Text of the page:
Category: Society

I’ve decided that the purpose of civilization…

…is to allow the human spirit to flourish.  All the while I am reading John Gray and his empirical argument that humans are nothing more than other animals, I am at odds with myself.  On the one hand, I have to agree with him intellectually, empirically.  But on the other, I know in my gut that it is not true.  There is something more there, something intangible, but real nonetheless.  You see it more than anything in art and music and math, in the prodigies, the anomalies, the young children who seem to be from another planet, who seem to channel Chopin or Mozart, Picasso or da Vinci, or Fermin or Descartes.  You sense it in any truly transcendent human being.  We all know them when we see them, when we meet them.  There are psychic connections, spiritual connections, charismatic connections that transcend the physical.  And you know, even if you can neither understand nor articulate it, that there is something else going on, something beyond the physical, beyond DNA, beyond proteins and neurons.  There is something in the human spirit, when it is at its best, that transcends words and science.  I am convinced of it....

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Will the last to go please turn out the lights…

I once heard author Jared Diamond speak about his book “Collapse: How Societies Choose to Fail or Succeed.” As he was addressing Easter Island, a once forested isle that was eventually denuded by its inhabitants (leading to their demise), Diamond wondered aloud about the last tree. What must the guy who cut it down have been thinking? Now, as the global human population exceeds seven billion, and we watch real and potential cataclysm unfold around us—civil war, collapse of ocean and tropical ecosystems, global warming, storms and floods, the emergence of new pathogens, nuclear holocaust—I can’t help but  ponder the eventual extinction of our species. And I can’t help but wonder what it will be like for the last man or woman left...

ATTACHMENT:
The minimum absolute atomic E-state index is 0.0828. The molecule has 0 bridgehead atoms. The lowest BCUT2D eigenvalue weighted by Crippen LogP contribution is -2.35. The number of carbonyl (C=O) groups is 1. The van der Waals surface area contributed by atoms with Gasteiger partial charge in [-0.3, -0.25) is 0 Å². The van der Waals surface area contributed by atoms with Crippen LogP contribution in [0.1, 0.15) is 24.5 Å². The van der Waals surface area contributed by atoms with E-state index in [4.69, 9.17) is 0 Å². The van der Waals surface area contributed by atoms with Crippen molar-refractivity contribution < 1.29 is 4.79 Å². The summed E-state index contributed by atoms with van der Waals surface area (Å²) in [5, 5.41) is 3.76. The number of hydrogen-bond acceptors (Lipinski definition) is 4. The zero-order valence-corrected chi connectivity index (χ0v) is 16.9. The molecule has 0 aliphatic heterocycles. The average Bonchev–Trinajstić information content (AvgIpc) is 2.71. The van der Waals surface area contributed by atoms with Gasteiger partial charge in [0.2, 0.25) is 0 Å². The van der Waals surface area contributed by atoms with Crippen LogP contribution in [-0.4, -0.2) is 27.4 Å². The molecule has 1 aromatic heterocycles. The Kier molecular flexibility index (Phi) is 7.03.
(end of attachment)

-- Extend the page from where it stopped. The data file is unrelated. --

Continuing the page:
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On significance (or lack thereof)…

Remember Genesis 1:28? “…God blessed them and said to them, ‘Be fruitful and increase in number; fill the earth and subdue it. Rule over the fish in the sea and the birds in the sky and over every living creature that moves on the ground.'” As I write, the remnants of Harvey continue to wreak havoc in southeast Texas. Even as I sympathize, I remember the adage, “There but for chance…”.  My own home on a hill won’t flood, and we don’t get hurricanes in Tennessee. But tornados? Hail storms? Fire and lightning? As a certain ex-governor would say, “You betcha!” Harvey reminds us how wrong-headed we are about nature. Consciously or not, Genesis 1:28 still holds sway in Judeo-Christian and related cultures. But thinking we are in charge of anything is laughable. The lessons just keep coming: Chinese floods, 1931: 3.7 million to 4 million dead. Galveston Hurricane, 1900: 6,000-12,000 dead. Spanish influenza, 1918-1920: 50 to 100 million dead. Bhola Cyclone, modern Bangladesh, 1970: 500,000 dead. Indian Ocean tsunami, 2004: 230,000 dead. Haiti earthquake, 2010: 50,000 to 200,000 dead, depending on sources. Hurricane Katrina, 2005: $108B damages. Tōhuko earthquake and tsunami (i.e., Fukushima), 2011: $300B in damages. Superstorm Sandy, 2012: $75B damages. Hurricane Harvey, 2017: possibly $190B, per USA Today And what’s on the horizon? In the U. S. alone, we’ve yet to flood Biloxi or Miami or...

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The good and the bad…